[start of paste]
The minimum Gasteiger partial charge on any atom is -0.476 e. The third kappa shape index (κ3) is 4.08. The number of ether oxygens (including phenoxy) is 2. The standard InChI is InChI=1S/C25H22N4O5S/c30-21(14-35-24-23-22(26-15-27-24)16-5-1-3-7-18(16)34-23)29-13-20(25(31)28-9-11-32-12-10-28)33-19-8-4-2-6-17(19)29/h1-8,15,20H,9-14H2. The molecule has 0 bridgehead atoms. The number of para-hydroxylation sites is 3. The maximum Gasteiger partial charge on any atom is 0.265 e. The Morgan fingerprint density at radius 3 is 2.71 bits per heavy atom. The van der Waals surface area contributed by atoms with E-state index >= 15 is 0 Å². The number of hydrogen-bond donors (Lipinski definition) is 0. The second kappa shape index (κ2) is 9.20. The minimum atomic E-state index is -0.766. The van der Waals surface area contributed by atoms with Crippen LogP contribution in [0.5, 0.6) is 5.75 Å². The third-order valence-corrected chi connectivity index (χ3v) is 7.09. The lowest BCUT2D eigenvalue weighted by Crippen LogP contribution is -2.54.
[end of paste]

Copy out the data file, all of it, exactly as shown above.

The minimum Gasteiger partial charge on any atom is -0.476 e. The third kappa shape index (κ3) is 4.08. The number of ether oxygens (including phenoxy) is 2. The standard InChI is InChI=1S/C25H22N4O5S/c30-21(14-35-24-23-22(26-15-27-24)16-5-1-3-7-18(16)34-23)29-13-20(25(31)28-9-11-32-12-10-28)33-19-8-4-2-6-17(19)29/h1-8,15,20H,9-14H2. The molecule has 0 bridgehead atoms. The number of para-hydroxylation sites is 3. The maximum Gasteiger partial charge on any atom is 0.265 e. The Morgan fingerprint density at radius 3 is 2.71 bits per heavy atom. The van der Waals surface area contributed by atoms with E-state index >= 15 is 0 Å². The number of hydrogen-bond donors (Lipinski definition) is 0. The second kappa shape index (κ2) is 9.20. The minimum atomic E-state index is -0.766. The van der Waals surface area contributed by atoms with Crippen LogP contribution in [0.5, 0.6) is 5.75 Å². The third-order valence-corrected chi connectivity index (χ3v) is 7.09. The lowest BCUT2D eigenvalue weighted by Crippen LogP contribution is -2.54.